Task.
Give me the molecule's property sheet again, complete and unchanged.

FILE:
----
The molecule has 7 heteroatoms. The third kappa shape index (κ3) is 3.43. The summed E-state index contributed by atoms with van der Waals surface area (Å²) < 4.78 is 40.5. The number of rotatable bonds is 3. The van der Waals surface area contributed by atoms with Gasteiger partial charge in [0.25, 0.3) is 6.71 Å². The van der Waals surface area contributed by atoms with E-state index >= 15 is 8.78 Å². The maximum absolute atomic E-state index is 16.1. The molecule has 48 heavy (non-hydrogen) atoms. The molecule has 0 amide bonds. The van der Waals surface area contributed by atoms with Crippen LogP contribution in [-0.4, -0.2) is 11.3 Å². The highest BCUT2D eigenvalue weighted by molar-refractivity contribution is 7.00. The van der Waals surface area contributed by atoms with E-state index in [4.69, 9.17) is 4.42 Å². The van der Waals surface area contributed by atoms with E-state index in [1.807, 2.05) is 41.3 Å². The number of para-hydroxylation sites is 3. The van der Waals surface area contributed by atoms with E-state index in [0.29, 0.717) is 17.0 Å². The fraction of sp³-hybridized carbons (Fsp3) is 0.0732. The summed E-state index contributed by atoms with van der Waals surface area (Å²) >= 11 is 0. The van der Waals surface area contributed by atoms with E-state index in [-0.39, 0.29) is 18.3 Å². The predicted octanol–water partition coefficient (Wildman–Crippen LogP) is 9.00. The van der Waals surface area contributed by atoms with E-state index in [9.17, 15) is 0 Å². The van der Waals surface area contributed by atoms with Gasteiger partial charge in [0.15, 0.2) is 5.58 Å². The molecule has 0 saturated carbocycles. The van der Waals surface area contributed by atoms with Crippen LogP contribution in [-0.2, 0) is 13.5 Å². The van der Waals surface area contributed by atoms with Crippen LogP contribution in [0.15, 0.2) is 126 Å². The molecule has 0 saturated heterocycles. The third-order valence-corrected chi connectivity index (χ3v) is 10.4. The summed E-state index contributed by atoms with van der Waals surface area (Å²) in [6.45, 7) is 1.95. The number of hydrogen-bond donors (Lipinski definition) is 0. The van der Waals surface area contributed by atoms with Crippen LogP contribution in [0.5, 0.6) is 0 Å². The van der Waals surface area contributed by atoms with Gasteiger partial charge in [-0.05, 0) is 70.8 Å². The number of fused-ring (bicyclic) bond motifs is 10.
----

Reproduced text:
The molecule has 7 heteroatoms. The third kappa shape index (κ3) is 3.43. The summed E-state index contributed by atoms with van der Waals surface area (Å²) < 4.78 is 40.5. The number of rotatable bonds is 3. The van der Waals surface area contributed by atoms with Gasteiger partial charge in [0.25, 0.3) is 6.71 Å². The van der Waals surface area contributed by atoms with E-state index >= 15 is 8.78 Å². The maximum absolute atomic E-state index is 16.1. The molecule has 48 heavy (non-hydrogen) atoms. The molecule has 0 amide bonds. The van der Waals surface area contributed by atoms with Crippen LogP contribution in [-0.4, -0.2) is 11.3 Å². The highest BCUT2D eigenvalue weighted by molar-refractivity contribution is 7.00. The van der Waals surface area contributed by atoms with E-state index in [4.69, 9.17) is 4.42 Å². The van der Waals surface area contributed by atoms with E-state index in [1.807, 2.05) is 41.3 Å². The number of para-hydroxylation sites is 3. The van der Waals surface area contributed by atoms with E-state index in [0.29, 0.717) is 17.0 Å². The fraction of sp³-hybridized carbons (Fsp3) is 0.0732. The summed E-state index contributed by atoms with van der Waals surface area (Å²) >= 11 is 0. The van der Waals surface area contributed by atoms with E-state index in [-0.39, 0.29) is 18.3 Å². The predicted octanol–water partition coefficient (Wildman–Crippen LogP) is 9.00. The van der Waals surface area contributed by atoms with E-state index in [9.17, 15) is 0 Å². The van der Waals surface area contributed by atoms with Gasteiger partial charge in [0.15, 0.2) is 5.58 Å². The molecule has 0 saturated carbocycles. The van der Waals surface area contributed by atoms with Crippen LogP contribution in [-0.2, 0) is 13.5 Å². The van der Waals surface area contributed by atoms with Crippen LogP contribution in [0.15, 0.2) is 126 Å². The molecule has 0 saturated heterocycles. The third-order valence-corrected chi connectivity index (χ3v) is 10.4. The summed E-state index contributed by atoms with van der Waals surface area (Å²) in [6.45, 7) is 1.95. The number of hydrogen-bond donors (Lipinski definition) is 0. The van der Waals surface area contributed by atoms with Crippen LogP contribution in [0.5, 0.6) is 0 Å². The van der Waals surface area contributed by atoms with Gasteiger partial charge in [-0.05, 0) is 70.8 Å². The number of fused-ring (bicyclic) bond motifs is 10.